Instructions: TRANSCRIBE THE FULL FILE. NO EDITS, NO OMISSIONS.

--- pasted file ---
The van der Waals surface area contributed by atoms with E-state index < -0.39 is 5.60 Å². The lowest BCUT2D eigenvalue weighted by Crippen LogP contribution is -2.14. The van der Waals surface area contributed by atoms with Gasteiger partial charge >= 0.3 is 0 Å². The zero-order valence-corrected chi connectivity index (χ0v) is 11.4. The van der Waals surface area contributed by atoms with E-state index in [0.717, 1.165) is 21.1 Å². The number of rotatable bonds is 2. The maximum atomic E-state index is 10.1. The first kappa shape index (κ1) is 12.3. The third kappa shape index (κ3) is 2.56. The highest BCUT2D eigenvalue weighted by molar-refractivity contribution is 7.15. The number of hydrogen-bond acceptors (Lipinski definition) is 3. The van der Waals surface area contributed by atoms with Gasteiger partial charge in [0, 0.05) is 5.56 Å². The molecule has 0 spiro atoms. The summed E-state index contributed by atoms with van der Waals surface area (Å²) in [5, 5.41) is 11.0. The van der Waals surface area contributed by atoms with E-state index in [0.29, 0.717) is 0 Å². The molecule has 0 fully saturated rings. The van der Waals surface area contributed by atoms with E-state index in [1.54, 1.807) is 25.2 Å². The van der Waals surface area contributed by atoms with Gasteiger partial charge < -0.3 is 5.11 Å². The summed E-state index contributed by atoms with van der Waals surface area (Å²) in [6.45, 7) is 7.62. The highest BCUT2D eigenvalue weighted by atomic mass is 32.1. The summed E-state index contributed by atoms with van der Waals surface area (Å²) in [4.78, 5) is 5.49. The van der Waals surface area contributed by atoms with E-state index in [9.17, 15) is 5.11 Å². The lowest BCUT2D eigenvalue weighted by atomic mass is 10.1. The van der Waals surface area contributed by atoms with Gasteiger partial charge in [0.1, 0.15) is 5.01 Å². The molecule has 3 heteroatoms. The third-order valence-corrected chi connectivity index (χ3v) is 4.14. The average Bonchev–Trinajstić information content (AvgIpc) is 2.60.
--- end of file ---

The van der Waals surface area contributed by atoms with E-state index < -0.39 is 5.60 Å². The lowest BCUT2D eigenvalue weighted by Crippen LogP contribution is -2.14. The van der Waals surface area contributed by atoms with Gasteiger partial charge >= 0.3 is 0 Å². The zero-order valence-corrected chi connectivity index (χ0v) is 11.4. The van der Waals surface area contributed by atoms with E-state index in [0.717, 1.165) is 21.1 Å². The number of rotatable bonds is 2. The maximum atomic E-state index is 10.1. The first kappa shape index (κ1) is 12.3. The third kappa shape index (κ3) is 2.56. The highest BCUT2D eigenvalue weighted by molar-refractivity contribution is 7.15. The number of hydrogen-bond acceptors (Lipinski definition) is 3. The van der Waals surface area contributed by atoms with Gasteiger partial charge in [0, 0.05) is 5.56 Å². The molecule has 0 spiro atoms. The summed E-state index contributed by atoms with van der Waals surface area (Å²) in [5, 5.41) is 11.0. The van der Waals surface area contributed by atoms with E-state index in [0.29, 0.717) is 0 Å². The molecule has 0 fully saturated rings. The van der Waals surface area contributed by atoms with E-state index in [1.54, 1.807) is 25.2 Å². The van der Waals surface area contributed by atoms with Gasteiger partial charge < -0.3 is 5.11 Å². The summed E-state index contributed by atoms with van der Waals surface area (Å²) in [6.45, 7) is 7.62. The highest BCUT2D eigenvalue weighted by atomic mass is 32.1. The summed E-state index contributed by atoms with van der Waals surface area (Å²) in [4.78, 5) is 5.49. The van der Waals surface area contributed by atoms with E-state index in [9.17, 15) is 5.11 Å². The lowest BCUT2D eigenvalue weighted by atomic mass is 10.1. The van der Waals surface area contributed by atoms with Gasteiger partial charge in [0.1, 0.15) is 5.01 Å². The molecule has 3 heteroatoms. The third-order valence-corrected chi connectivity index (χ3v) is 4.14. The average Bonchev–Trinajstić information content (AvgIpc) is 2.60.